“We’re Still Here” After the End of Net Neutrality

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Remember that scene in the movie War Games when the military’s top brass (along with our teenage protagonists) are watching monitors that ostensibly show Russian nuclear missiles exploding in major cities across the United States and then some military personnel from around the country check in, proving that the monitors are wrong?  “We’re still here!”

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Well, that’s what comes to mind when Glenn Reynolds reminds us that “net neutrality” ended a year ago.  “It’s as if all the Left’s existential crises are just made-up shams,” he writes, quoting Investor’s Business Daily as follows:

So-called experts predicted that removing this cumbersome Obama-era regulatory scheme — which granted the FCC virtually unchecked power over internet providers — would lead to the demise of the internet.

Repealing “net neutrality” regulations “would be the final pillow in (the internet’s) face,” said The New York Times. The ACLU said it “risks erosion of the biggest free-speech platform the world has ever known.” CNET declared that “net neutrality repeal means your internet may never be the same.” CNN labeled repeal the “end of the internet as we know it.” …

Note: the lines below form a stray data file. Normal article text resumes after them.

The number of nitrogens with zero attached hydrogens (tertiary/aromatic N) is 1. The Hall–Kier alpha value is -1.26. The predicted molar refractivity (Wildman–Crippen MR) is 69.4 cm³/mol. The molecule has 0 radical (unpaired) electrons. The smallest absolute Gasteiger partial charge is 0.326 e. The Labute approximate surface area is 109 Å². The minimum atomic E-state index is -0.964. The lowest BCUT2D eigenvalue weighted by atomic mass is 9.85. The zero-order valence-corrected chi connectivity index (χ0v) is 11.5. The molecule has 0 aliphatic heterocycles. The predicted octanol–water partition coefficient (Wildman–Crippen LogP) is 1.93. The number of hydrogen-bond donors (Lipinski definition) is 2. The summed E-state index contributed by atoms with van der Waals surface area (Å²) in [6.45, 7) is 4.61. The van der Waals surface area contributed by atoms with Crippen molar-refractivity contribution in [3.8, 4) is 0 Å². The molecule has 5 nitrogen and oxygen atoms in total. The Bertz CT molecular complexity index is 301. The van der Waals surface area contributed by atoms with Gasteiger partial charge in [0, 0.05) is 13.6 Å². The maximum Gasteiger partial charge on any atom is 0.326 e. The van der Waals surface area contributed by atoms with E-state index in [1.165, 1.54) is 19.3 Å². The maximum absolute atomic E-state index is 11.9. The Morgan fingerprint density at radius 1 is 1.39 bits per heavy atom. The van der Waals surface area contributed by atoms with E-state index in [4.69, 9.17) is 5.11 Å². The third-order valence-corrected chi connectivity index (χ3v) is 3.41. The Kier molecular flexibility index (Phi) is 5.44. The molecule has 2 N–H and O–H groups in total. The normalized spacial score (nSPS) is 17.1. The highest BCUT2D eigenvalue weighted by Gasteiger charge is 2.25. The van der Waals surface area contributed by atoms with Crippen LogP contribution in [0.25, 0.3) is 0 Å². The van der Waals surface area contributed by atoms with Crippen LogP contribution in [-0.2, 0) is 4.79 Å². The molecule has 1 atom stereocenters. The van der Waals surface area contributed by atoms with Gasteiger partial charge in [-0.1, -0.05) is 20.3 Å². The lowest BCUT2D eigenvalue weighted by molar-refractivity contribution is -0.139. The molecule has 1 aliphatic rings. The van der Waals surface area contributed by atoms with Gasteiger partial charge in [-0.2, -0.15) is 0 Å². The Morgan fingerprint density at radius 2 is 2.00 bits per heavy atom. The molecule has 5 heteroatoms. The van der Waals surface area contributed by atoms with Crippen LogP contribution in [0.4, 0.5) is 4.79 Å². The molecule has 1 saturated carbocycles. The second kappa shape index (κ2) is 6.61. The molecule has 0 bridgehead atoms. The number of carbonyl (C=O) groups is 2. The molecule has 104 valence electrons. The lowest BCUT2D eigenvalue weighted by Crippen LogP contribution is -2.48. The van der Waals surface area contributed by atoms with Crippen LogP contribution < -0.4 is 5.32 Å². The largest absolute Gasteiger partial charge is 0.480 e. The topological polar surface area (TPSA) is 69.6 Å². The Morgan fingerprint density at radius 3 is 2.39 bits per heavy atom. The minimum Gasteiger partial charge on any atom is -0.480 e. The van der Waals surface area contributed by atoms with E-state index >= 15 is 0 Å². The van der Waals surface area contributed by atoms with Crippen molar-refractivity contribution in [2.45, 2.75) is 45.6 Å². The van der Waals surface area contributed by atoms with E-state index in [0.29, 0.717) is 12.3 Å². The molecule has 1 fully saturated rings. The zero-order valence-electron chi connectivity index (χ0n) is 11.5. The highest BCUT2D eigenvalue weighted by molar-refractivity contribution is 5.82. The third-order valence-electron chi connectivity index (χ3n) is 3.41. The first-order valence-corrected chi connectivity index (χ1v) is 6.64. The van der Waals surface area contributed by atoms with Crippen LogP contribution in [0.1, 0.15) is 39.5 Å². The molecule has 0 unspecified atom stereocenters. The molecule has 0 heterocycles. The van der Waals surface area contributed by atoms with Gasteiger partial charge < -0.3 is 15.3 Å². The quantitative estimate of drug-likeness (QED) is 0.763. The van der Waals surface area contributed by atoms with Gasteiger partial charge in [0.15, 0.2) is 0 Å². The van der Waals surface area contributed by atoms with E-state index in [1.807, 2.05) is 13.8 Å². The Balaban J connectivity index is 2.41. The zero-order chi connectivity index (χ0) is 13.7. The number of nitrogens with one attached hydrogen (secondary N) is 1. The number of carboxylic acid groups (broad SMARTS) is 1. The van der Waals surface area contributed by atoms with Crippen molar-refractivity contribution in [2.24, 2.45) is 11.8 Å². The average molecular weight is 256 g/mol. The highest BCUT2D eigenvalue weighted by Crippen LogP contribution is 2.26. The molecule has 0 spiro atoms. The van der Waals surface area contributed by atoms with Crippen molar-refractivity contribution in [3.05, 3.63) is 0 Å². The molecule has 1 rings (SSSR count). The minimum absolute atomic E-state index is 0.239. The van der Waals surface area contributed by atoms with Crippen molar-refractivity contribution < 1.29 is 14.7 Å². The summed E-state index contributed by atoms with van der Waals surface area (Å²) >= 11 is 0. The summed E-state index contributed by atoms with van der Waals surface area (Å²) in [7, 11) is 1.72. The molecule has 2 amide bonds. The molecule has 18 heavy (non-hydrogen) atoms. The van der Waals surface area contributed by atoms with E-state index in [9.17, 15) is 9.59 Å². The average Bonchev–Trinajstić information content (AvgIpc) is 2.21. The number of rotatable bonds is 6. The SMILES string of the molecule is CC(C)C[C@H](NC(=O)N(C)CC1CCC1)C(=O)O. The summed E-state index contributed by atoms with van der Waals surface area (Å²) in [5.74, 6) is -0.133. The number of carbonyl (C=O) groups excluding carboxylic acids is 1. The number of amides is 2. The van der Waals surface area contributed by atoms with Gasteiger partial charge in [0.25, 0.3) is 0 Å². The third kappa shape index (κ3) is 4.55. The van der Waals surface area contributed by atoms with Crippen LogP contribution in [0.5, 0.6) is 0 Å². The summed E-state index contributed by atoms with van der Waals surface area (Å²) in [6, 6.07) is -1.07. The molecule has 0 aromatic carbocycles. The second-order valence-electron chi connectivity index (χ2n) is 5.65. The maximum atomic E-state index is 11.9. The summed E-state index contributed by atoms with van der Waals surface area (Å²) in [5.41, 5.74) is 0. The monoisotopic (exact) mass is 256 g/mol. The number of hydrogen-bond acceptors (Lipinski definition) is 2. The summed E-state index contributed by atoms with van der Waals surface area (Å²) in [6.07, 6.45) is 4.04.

A year later, none of the horror stories came true. In fact, average internet speeds climbed by roughly a third last year. The number of homes with access to fiber internet jumped 23% last year, according to the Fiber Broadband Association.

Keeping some perspective as these panics and maniacs work their way through our communities — whether at the national, state, or local levels — is a good practice.



  • Mike678

    So true…lies and hyperbole to deflect from their desire to control. Freedom is under threat in this great nation.

  • Joe Smith

    Yes, there was a lot of hyperbole from critics of repeal. I’m not sure speed and access were the major concerns (although nice items to raise fear for sure); but more on content throttling. Of course, bandwidth throttling was happening before 2017 as well.

    The lurch to efficiency over equity can often bring about sufficient competition and market innovations to overcome concerns; that appears to be the case so far, especially as markets become more transparent (you can get an app to check if your ISP is throttling for example).

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